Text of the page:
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August is National Breastfeeding Month

August is National Breastfeeding Month! It is a great opportunity for providing extra promotion of resources and support, and taking a closer look at one's agency/organization's policies and identification and addressing of disparities as they relate to breastfeeding.

Included in this action alert are statistics, tips for actions providers can take, provider and patient resources including access to a directory of local resources, resources specific to National Breastfeeding Month and pre-made social media posts. Below, you can download the social media graphics and copy the messages to share on your social media platforms, and find the links to all resources listed in the action alert.

We hope that you find these resources helpful and will put them to good use! And please feel free to share this action alert and its resources with your community partners to help spread this messaging to a broader audience

View the full action alert PDF, share the Social Media Graphics and Messages below, and check out the list of Resources!

Social Media Graphics and Messages

1. Did you Know?

Caption: Even though the majority of Kansas mothers initiate breastfeeding immediately following the birth of their baby, only half are still doing so at 6 months of age, and only one-third are still breastfeeding on their baby's first birthday. Research shows that support is key to helping women achieve longer durations of breastfeeding! Becoming a Mom® classes, WIC breastfeeding peer counselor appointments, and La Leche League meetings are a great way for parents to establish support and get valuable information both before and after the birth of their baby.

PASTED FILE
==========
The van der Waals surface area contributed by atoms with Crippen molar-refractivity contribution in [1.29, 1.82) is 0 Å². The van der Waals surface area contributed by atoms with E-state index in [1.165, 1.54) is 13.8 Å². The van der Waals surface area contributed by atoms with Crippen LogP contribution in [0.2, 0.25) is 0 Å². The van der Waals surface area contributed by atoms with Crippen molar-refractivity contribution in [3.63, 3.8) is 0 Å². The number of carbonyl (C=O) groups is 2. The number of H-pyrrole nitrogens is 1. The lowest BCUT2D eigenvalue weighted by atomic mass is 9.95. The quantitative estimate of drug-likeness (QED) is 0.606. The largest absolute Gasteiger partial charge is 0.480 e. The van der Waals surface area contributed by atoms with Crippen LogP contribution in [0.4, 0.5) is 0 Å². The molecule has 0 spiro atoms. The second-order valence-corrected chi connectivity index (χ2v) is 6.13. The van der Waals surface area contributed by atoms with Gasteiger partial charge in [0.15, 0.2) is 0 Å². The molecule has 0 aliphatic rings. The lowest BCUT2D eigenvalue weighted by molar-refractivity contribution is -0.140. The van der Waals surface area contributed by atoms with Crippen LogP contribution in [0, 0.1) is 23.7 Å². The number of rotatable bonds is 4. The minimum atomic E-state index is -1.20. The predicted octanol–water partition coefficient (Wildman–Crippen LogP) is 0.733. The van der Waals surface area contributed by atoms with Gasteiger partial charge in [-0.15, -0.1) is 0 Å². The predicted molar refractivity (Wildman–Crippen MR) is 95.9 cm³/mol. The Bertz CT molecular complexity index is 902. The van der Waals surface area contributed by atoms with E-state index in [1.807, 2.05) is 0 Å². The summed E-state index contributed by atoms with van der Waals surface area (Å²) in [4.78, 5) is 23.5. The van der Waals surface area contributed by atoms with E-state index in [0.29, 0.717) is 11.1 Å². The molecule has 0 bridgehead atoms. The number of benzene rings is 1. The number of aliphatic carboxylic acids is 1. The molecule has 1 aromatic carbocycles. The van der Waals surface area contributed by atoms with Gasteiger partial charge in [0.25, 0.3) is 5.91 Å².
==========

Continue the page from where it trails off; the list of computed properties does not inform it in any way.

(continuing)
For more information about Becoming a Mom®:

2. Everyone can support breastfeeding in Kansas!

Caption: Having support from friends, family, childcare providers, local businesses, and employers can make all the difference to a breastfeeding family. Whether dropping off a meal, supporting her choice to feed her baby in a public space, or providing adequate breaks and space to pump during work time, a little bit of support goes a long way towards helping families to meet their breastfeeding goals. For more ideas on how to be a great breastfeeding support, check out the CDC's "Guide to Support Breastfeeding Mothers and Babies" here:

3. It takes a village!

Caption: Mothers who receive support during their pregnancy and after giving birth are more likely to breastfeed, and to continue breastfeeding for longer periods of time. There are many resources available to families, including in-person support groups and virtual tools to troubleshoot problems. For a list of resources in your community, as well as links to verified online support, visit the Kansas Breastfeeding Coalition's webpage located at or contact your local health department.

4. Breastfeeding your baby reduces medical costs

Caption: Breastfeeding has many benefits for the health of both mom and baby!

  • Breastfeeding is a protective factor and reduces the risk of SIDS
  • Babies who are breastfed are less likely to develop infections and illnesses including diarrhea, ear infections, and pneumonia
  • Children who are breastfed for at least six months are less likely to become obese later in life
  • Mothers who breastfeed have a decreased risk of developing breast and ovarian cancers

Adapted from information gathered at

5. Why do mothers stop breastfeeding?

Caption: According to the CDC, 60% of mothers stop breastfeeding earlier than they planned. There are many factors that go into a mother's decision to stop breastfeeding her baby, including:

  • Worry about baby getting enough milk
  • Lack of support from family or friends
  • Unsupportive workplace or child care
  • Embarrassment feeding in public
  • Lack of knowledgeable health care providers

Community support matters! For information about resources available in your community, contact your local health department or visit
Adapted from information found at and


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